Photo credit: Thanks to Cheryl for the beauty shot!

Monday, July 16, 2007

Character Building

I’m sitting here doing the giant exhale that usually follows my Chinese tutoring sessions, wherein I realize the stress I felt beforehand was entirely justified (it’s tough) but, at the same time, I can’t shake the feeling of: that wasn’t so bad. Learning a language in class - in fits and starts, rather than by “immersion” - seems to be always like this for me. It’s the repeated experience of being completely in over your head but not quite drowning, then the realization after every month or so that you’ve actually made a tiny bit of headway, although you’d never have known it at the time.

Today’s milestone was the text message my tutor sent me before class. I flipped open my phone expecting to find a version of “Sorry, I’m running late,” but instead I found a screenful of Chinese characters. I instinctively forwarded the whole thing to Joey for help, but then I realized: I can read this stuff. Or most of it, anyway. (And yes, my tutor was in fact stuck on the bus.)

Maybe this doesn’t sound like such a big deal, but without a phonetic alphabet, learning to read and write Chinese is pretty much word-by-word memorization. New alphabets, I can learn (three so far), but this is a different process entirely. Every word is new, so I learn one at a time - first what it means, then what its tones are, then how to read it, then how to write it - slowly chipping away at the giant mountain of characters. (Did you ever stop to think how many words there are in one language?)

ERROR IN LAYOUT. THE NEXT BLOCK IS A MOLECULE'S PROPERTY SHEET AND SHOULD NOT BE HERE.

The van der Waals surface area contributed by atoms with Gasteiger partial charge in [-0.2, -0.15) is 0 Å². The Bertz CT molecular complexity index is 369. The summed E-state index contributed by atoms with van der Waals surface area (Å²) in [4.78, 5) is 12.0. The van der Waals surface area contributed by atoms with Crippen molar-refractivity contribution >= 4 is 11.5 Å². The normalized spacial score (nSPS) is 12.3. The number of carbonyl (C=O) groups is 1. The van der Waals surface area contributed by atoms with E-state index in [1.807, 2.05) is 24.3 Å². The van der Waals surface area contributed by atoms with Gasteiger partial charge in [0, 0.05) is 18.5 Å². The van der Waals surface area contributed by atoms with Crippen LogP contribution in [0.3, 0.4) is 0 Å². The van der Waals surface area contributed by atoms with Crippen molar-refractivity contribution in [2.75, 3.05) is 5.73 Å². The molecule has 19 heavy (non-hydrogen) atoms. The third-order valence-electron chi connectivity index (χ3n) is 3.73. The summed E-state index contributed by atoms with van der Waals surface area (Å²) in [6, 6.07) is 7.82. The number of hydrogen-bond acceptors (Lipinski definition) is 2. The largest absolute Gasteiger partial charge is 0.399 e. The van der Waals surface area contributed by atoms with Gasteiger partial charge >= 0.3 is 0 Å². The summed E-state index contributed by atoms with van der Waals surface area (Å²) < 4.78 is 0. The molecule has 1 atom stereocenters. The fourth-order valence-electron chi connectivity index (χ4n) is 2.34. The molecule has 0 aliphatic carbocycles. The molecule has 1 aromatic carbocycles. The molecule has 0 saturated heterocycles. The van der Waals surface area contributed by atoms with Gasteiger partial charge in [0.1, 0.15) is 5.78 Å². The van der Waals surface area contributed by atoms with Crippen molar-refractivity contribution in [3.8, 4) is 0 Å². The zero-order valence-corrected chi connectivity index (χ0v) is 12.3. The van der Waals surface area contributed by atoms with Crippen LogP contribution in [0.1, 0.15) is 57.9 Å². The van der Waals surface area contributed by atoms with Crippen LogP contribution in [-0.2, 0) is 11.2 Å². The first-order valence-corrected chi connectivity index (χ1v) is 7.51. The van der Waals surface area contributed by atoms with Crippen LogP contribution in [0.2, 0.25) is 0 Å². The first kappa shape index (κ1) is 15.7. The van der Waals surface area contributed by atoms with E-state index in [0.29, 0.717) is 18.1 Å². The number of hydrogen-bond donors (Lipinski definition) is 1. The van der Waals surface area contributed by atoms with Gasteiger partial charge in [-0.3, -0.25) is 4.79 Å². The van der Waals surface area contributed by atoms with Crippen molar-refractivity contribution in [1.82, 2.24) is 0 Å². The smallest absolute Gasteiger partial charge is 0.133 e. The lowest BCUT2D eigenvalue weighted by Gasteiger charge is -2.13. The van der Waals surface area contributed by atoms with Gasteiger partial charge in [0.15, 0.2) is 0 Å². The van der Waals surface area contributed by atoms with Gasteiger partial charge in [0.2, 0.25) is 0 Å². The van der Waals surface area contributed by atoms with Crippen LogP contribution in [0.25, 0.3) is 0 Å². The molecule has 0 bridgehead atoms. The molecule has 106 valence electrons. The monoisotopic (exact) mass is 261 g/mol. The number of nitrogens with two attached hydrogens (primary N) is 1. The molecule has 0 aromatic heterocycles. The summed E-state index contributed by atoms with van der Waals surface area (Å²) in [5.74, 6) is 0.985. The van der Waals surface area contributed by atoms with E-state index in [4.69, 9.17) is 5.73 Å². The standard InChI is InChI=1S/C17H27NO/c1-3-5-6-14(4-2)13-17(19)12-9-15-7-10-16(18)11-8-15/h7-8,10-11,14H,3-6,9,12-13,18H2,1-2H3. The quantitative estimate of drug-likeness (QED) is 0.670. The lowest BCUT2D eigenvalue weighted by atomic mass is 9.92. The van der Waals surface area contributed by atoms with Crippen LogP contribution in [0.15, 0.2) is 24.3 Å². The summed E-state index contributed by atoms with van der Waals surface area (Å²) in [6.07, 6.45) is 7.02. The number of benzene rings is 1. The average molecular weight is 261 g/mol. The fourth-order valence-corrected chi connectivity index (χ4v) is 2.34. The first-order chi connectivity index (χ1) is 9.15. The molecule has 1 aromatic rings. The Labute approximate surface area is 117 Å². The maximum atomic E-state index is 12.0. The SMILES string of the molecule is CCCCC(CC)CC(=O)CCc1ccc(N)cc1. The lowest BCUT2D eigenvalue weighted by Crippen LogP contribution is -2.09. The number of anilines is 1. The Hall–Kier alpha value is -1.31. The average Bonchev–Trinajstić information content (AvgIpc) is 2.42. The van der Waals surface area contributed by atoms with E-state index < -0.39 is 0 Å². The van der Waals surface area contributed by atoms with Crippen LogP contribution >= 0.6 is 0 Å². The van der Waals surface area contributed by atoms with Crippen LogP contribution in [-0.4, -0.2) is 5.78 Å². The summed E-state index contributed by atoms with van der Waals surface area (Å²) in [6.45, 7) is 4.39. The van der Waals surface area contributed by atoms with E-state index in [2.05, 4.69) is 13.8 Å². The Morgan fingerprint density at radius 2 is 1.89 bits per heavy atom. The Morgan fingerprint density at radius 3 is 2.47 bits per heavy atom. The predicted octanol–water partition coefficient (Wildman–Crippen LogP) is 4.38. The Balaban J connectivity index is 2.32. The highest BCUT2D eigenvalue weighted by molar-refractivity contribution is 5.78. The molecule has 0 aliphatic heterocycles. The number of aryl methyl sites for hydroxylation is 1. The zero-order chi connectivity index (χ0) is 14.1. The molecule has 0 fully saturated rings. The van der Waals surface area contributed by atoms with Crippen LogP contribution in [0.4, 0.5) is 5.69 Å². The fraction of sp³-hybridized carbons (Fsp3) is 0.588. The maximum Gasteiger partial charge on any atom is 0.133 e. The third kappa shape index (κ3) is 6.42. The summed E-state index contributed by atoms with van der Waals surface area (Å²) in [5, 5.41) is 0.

And every one I can recognize, outside my textbook and flash cards, feels like a flash of secret code I’m suddenly privy to. In Taiwan, I was like a child: we’d pass a sign on the street, and I’d point to the one (easy) character I could recognize and announce it to the world: “Da!” “Bu!” “Ge!” The taxi drivers, not to mention my husband, probably thought I was crazy.

But I get excited, because I never thought I’d be able to read or write any characters at all. Not having grown up with them, I figured I just wasn’t wired that way, so the seemingly meaningless patterns of lines and boxes would slide right out of my head. But somehow, I think it’s starting to stick. Today I read a text message. And later this week, when we send Joey’s grandmother a thank-you note for hosting us in Taiwan, there will be well-wishes in Chinese characters - some of them in my handwriting.

Saturday, July 7, 2007

Frogs of Paradise

We loved central Bali, with its dramatic thatched roofs and steep gorges laden with greenery all the way down to the rushing rivers below.

It was a study in contrasts: the locals and the tourists crowding the sidewalks in nearly equal numbers, the Mexican restaurant with the traditional Balinese temple out front, the woman carrying her load in the traditional way (arrange towel on head, top with something tremendously heavy, balance with effortless ease) past a Ralph Lauren storefront.